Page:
Christian Metal begins with a brief description of the genre of metal music writ large, noting some significant sub-genres (thrash, black, metalcore, etc.), and describes the key characteristics of the genre as musical volume, aggression, rebellion, and focus on extreme themes (power, alienation, war, death, apocalypse, madness, etc., in addition to the standard pop themes of relationships) (9-14). Moberg then describes the rise of evangelical popular culture, illustrating the complex relationship between it and metal music while noting how their values alternately align and diverge. Chapter 2 gives a historical overview of Christian metal’s development, focusing on the early progenitors of the genre such as Stryper and Holy Soldier in the US and Mortification in Australia, for example, while also noting how the genre and scene developed in South America, Scandinavia, and Western Europe. Chapter 3 describes the visual, verbal, and aesthetic traits of the scene in relation to those of “secular” metal. He notes that Christian metal borrows much of the thematic material of mainstream metal music yet orients it towards evangelical Christian themes: “death” becomes “dying to yourself,” “power” is ascribed to God, “war” metaphorically describes spiritual warfare, and so on. Chapter 4 describes Christian metal’s performance practices together with the complex and even contradictory relationship it has to human bodies. Chapters 5 and 6 do much theoretical work, revealing and describing Christian metal as a transnational scene that coheres around shared ideologies and discourses even as they are manifested differently in time and space. A concluding chapter offers insights regarding possible future developments of the Christian metal scene.
In identifying Christian metal as a dissenting ideological scene within popular evangelical Christian culture, Moberg has made a dual contribution to scholarship on religion and popular culture. His description of Christian metal as a distinct scene that marries evangelical Christian messages and metal themes in the generic soundscapes of popular metal music is noteworthy in its own right. But Moberg also draws important ideological aspects of evangelical Christian culture into the light. For example, his observation that evangelical popular culture is ideologically configured antagonistically towards secular culture—though it mirrors it methodologically—while simultaneously integrating itself into that culture, furthers our understanding of the tension that characterizes evangelical Christianity. Indeed, his discussion on the debate within Christian metal scenes over whether or not the word “Christian” should be applied as a label for certain bands—especially by those bands themselves—reveals that tension. While one may certainly be cynical as to the motivations for arguing over the label “Christian,” the fact that such a debate exists within such a scene illustrates Moberg’s contribution beautifully.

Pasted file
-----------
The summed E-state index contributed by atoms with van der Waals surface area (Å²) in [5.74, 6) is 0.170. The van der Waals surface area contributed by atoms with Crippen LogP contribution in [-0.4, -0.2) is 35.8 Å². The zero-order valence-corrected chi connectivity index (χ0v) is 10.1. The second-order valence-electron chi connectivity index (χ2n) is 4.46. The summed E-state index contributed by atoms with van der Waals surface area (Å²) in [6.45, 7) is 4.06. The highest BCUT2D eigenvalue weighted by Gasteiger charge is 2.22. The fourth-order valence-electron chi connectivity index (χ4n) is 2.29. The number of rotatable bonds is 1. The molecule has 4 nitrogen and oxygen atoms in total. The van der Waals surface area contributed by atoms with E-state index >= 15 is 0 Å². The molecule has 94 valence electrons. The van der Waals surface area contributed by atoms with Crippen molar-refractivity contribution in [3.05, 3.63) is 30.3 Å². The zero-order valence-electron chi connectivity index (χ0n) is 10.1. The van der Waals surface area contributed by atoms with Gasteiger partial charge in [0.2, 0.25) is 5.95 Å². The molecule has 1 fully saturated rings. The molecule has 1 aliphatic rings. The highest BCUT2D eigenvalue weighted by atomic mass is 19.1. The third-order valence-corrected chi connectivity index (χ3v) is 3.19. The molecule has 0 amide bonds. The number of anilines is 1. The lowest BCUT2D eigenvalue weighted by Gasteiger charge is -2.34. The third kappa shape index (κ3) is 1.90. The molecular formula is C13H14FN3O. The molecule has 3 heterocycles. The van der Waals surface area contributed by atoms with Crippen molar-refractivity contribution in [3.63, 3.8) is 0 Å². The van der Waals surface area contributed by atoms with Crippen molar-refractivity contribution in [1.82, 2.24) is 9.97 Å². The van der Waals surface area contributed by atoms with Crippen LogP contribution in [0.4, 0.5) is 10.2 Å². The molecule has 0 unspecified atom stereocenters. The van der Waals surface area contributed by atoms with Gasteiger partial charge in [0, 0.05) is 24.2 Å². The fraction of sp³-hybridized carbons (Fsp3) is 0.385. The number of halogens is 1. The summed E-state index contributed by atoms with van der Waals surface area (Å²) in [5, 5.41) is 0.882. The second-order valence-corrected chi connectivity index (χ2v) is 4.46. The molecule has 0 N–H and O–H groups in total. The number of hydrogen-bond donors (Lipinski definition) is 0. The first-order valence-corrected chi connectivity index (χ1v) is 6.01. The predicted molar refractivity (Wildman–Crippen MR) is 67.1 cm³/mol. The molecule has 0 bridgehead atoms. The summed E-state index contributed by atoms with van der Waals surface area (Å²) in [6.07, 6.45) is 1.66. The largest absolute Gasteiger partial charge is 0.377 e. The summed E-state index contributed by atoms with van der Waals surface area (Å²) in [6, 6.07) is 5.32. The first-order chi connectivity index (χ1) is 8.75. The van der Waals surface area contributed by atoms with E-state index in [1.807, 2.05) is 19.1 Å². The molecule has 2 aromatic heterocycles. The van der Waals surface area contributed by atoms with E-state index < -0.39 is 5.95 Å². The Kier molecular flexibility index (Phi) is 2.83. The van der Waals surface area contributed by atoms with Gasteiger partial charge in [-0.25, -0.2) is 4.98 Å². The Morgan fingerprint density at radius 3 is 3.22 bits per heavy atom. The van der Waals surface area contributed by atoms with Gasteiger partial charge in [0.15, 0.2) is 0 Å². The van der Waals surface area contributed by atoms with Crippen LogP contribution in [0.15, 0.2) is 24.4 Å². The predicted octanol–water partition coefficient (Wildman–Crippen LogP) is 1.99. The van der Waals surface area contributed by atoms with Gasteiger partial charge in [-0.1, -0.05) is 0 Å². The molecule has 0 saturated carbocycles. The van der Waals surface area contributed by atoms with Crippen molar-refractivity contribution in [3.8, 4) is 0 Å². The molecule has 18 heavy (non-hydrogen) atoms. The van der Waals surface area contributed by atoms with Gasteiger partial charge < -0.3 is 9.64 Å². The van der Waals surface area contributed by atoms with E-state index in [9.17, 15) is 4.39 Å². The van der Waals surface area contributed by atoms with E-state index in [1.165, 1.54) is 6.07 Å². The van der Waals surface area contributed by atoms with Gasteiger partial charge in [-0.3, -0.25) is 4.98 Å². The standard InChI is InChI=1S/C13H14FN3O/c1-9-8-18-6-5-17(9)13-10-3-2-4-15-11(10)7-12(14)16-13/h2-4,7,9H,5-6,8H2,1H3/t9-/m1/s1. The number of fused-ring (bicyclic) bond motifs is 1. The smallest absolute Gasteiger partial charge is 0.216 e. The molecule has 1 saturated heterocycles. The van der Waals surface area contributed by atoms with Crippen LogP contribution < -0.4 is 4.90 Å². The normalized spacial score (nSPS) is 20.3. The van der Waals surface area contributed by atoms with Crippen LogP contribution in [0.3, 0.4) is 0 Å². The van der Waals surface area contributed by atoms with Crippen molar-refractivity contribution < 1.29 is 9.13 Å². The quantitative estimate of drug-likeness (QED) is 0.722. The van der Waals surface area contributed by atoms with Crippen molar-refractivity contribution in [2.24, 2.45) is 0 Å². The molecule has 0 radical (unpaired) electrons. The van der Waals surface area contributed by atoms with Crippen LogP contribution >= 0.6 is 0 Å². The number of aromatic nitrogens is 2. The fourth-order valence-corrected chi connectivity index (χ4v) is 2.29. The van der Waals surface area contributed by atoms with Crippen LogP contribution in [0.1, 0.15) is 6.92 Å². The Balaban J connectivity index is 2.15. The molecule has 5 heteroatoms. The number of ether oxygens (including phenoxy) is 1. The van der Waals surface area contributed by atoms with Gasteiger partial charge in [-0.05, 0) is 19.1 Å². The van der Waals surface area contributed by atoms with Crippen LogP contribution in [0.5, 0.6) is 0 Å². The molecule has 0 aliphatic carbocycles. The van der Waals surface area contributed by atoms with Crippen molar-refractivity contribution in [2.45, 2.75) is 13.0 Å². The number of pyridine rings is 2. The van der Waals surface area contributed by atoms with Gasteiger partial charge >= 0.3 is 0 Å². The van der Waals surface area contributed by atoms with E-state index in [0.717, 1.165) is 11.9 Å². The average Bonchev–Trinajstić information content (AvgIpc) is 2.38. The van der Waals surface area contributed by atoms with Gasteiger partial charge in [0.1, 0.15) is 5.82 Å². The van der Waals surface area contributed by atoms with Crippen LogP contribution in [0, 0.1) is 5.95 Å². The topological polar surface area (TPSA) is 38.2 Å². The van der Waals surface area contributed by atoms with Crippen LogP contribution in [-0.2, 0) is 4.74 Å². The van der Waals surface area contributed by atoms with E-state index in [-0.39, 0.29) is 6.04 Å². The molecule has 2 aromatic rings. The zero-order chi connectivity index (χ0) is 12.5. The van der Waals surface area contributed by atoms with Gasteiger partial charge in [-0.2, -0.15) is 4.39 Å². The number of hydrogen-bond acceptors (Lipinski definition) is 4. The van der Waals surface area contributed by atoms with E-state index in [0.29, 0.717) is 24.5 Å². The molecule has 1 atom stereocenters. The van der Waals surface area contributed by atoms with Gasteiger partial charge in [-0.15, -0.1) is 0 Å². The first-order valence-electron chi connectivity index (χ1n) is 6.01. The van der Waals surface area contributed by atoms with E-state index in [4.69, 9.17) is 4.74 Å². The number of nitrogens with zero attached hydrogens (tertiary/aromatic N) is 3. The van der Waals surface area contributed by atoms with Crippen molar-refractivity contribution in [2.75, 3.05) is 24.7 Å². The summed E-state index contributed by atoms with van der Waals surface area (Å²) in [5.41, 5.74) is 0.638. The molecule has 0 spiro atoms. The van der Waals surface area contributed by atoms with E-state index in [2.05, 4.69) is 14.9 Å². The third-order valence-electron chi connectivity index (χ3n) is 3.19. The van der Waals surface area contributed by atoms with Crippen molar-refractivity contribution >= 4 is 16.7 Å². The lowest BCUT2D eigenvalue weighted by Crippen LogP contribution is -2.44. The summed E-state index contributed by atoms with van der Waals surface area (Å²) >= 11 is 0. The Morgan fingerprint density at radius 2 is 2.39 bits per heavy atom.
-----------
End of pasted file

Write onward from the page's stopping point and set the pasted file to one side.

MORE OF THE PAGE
Christian Metal is not without its flaws, and scholars may quibble over Moberg’s terminology regarding Christian metal as a subset of Christian Contemporary Music (to say nothing of North American Christian metal aficionados’ insistence that Christian metal is not Christian Contemporary Music [CCM]). Moberg’s use of Howard and Streck’s somewhat antiquated study of CCM relies on categories that have been sufficiently challenged by Monique Ingalls, Andrew Mall, Anna Nekola, and others. Additionally, some of his choices for examples of artists seem obtuse and obscure, although I am profoundly grateful that he has offered a study that transcends the geographic boundaries of North America.
These rather small concerns notwithstanding, Marcus Moberg’s Christian Metal provides a valuable and helpful starting point for scholarship on the phenomenon of Christian metal music specifically, and it furthers our understanding of evangelical popular culture more broadly.
Nathan Myrick received his doctorate from Baylor University. He works at the intersection of music, religion, and theological ethics.Nathan MyrickDate Of Review:August 19, 2018